Jaguar Land Rover has announced that more than 3,000 staff will move to a three-day week at its Castle Bromwich plant in the West Midlands.
The news came hours after the carmaker was accused of “scaremongering”about the impact of Brexit by a Conservative MP. JLR, owned by the Indian conglomerate Tata, said it had made the decision to reduce production in the light of difficult conditions in the automotive industry.
A spokesperson said: “In light of the continuing headwinds impacting the car industry, we are making some temporary adjustments to our production schedules at Castle Bromwich.
“We are, however, continuing to overproportionally invest in new products and technologies, and are committed to our UK plants in which we have invested more than £4bn since 2010 to future-proof manufacturing technologies to deliver new models.”
The chief executive, Ralf Speth, has previously cited uncertainty over Brexit and confusion over government policy on diesel engines as factors limiting JLR’s prospects, after it cut 1,000 jobs at its Solihull plant in April.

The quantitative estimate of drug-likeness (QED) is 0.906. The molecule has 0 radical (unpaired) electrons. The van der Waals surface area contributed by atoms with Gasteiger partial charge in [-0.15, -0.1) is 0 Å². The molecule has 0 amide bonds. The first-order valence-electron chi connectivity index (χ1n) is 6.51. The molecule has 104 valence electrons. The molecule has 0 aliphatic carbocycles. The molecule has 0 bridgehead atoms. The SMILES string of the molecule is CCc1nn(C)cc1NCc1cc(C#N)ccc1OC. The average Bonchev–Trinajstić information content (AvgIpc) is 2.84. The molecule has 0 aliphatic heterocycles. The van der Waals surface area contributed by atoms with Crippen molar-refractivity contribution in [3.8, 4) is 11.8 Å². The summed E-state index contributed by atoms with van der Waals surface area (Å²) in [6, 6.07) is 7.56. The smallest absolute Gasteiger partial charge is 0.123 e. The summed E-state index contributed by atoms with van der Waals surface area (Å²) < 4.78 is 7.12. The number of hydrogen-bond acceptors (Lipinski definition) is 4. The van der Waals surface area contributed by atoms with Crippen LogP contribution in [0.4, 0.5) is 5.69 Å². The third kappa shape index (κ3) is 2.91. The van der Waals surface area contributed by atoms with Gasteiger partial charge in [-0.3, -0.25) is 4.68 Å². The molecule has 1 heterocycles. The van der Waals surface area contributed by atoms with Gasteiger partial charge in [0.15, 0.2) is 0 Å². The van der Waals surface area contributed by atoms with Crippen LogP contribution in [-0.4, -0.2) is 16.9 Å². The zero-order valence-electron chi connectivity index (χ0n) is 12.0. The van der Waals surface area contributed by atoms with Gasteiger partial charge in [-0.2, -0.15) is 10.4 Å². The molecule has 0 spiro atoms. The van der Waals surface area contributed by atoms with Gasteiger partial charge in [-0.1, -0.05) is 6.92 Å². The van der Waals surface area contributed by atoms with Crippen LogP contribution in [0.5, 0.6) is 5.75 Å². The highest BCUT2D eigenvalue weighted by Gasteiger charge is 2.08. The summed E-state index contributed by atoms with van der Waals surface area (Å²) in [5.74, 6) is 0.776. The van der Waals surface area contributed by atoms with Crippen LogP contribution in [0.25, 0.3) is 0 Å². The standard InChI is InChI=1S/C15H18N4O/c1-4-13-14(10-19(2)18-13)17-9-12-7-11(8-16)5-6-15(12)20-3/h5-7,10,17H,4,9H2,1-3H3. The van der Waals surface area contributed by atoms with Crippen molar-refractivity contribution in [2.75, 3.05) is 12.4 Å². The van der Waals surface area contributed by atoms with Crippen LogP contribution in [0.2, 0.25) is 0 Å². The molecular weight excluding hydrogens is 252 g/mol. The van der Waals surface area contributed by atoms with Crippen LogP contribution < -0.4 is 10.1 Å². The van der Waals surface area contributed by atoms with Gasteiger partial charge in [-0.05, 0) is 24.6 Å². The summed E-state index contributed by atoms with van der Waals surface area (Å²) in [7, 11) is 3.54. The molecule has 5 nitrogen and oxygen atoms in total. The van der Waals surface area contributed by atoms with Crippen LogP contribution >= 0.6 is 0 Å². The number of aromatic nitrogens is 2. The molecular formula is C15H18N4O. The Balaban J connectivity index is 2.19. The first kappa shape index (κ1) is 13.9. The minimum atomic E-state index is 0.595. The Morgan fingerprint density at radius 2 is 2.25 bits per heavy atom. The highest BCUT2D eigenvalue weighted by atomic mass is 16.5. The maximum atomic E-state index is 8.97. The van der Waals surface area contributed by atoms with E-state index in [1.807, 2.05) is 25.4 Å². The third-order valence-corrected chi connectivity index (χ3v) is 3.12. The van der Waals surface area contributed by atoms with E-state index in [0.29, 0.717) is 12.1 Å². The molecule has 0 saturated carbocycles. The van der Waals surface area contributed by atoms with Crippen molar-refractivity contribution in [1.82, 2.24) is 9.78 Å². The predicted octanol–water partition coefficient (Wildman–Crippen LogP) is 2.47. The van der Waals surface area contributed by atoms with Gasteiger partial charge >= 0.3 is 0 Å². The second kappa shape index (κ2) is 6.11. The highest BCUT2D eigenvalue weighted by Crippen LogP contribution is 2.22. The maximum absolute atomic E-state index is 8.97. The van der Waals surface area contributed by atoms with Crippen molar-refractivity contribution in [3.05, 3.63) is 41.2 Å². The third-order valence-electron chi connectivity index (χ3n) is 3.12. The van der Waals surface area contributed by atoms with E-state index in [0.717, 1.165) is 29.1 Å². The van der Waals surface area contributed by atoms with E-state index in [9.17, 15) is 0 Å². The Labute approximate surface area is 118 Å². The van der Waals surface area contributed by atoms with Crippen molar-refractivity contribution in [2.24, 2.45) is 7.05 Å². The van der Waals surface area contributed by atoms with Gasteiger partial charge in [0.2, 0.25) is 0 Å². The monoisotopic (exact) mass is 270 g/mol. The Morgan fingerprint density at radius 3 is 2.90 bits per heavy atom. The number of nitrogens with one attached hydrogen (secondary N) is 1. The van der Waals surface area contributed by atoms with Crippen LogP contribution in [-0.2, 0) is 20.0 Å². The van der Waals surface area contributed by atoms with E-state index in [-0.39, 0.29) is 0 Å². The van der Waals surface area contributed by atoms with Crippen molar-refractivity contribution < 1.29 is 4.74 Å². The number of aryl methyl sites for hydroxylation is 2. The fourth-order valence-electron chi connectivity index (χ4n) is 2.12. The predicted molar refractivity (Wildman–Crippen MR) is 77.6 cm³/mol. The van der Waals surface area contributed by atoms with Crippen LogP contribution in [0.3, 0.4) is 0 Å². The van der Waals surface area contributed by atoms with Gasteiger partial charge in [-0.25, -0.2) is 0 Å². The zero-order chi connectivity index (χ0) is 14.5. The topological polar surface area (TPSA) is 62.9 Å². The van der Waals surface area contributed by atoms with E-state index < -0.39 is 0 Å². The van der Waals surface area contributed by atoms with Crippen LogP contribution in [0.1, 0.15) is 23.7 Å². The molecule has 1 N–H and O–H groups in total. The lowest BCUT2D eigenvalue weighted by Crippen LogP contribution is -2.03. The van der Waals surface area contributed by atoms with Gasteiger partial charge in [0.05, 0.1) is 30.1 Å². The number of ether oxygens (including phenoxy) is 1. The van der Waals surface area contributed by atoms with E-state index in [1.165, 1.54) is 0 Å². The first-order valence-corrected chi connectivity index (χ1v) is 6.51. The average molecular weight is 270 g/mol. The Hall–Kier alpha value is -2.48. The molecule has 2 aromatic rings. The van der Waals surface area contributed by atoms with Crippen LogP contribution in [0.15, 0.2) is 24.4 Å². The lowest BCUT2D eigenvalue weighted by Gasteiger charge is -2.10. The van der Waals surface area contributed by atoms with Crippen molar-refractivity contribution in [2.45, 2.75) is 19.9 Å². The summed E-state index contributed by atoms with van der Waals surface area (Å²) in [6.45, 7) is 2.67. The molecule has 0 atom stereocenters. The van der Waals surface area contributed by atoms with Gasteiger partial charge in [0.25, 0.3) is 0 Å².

He also warned last week that tens of thousands of jobs in the automotive sector would be put at risk if the UK crashes out of the EU without agreeing an exit deal with Brussels. The company, which employs 40,000 people in the UK, has previously warned that it would have to reconsider £80bn of UK investment over five years in the event of a no-deal Brexit.
On Monday morning, hours before JLR revealed its plan to move to a three-day working week at Castle Bromwich, pro-Brexit Tory MP Bernard Jenkin accused Speth of “scaremongering” and “making it up”.
Labour MP Jack Dromey, whose Erdington constituency includes the plant, said: “Brexit now threatens the jewel in the crown of British manufacturing excellence. Ministers must get it right or the future is bleak.
“This morning, a wide-eyed Brexiter, Bernard Jenkins MP, in his ideological zeal, accused Jaguar Land Rover chief executive Ralf Speth of ‘making it up’.
“Now we know fears are justified. A hard Brexit or no deal will be catastrophic for Britain’s automotive industry.”